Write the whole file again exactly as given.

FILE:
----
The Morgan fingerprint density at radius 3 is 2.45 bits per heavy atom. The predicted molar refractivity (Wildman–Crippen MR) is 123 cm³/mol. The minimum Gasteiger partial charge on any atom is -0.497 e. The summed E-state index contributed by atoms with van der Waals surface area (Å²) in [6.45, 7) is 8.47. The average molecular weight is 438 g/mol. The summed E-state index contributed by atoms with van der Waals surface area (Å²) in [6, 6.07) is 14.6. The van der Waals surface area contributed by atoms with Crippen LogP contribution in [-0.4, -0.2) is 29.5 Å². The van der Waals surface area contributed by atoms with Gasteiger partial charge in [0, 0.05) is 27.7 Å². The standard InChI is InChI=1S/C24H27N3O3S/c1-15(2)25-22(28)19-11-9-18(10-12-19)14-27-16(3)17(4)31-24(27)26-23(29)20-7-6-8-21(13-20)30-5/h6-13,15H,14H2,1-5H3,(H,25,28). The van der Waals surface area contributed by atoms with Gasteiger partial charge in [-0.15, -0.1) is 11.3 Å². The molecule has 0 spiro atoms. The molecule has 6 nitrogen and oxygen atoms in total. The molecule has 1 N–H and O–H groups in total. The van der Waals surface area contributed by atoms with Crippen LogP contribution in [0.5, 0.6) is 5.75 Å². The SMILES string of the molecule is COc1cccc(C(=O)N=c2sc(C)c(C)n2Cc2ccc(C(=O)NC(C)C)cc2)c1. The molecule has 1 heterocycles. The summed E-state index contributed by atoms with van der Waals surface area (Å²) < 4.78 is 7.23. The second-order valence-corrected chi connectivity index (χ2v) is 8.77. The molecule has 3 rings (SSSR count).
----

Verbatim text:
The Morgan fingerprint density at radius 3 is 2.45 bits per heavy atom. The predicted molar refractivity (Wildman–Crippen MR) is 123 cm³/mol. The minimum Gasteiger partial charge on any atom is -0.497 e. The summed E-state index contributed by atoms with van der Waals surface area (Å²) in [6.45, 7) is 8.47. The average molecular weight is 438 g/mol. The summed E-state index contributed by atoms with van der Waals surface area (Å²) in [6, 6.07) is 14.6. The van der Waals surface area contributed by atoms with Crippen LogP contribution in [-0.4, -0.2) is 29.5 Å². The van der Waals surface area contributed by atoms with Gasteiger partial charge in [0, 0.05) is 27.7 Å². The standard InChI is InChI=1S/C24H27N3O3S/c1-15(2)25-22(28)19-11-9-18(10-12-19)14-27-16(3)17(4)31-24(27)26-23(29)20-7-6-8-21(13-20)30-5/h6-13,15H,14H2,1-5H3,(H,25,28). The van der Waals surface area contributed by atoms with Gasteiger partial charge in [-0.15, -0.1) is 11.3 Å². The molecule has 0 spiro atoms. The molecule has 6 nitrogen and oxygen atoms in total. The molecule has 1 N–H and O–H groups in total. The van der Waals surface area contributed by atoms with Crippen LogP contribution in [0.5, 0.6) is 5.75 Å². The SMILES string of the molecule is COc1cccc(C(=O)N=c2sc(C)c(C)n2Cc2ccc(C(=O)NC(C)C)cc2)c1. The molecule has 1 heterocycles. The summed E-state index contributed by atoms with van der Waals surface area (Å²) < 4.78 is 7.23. The second-order valence-corrected chi connectivity index (χ2v) is 8.77. The molecule has 3 rings (SSSR count).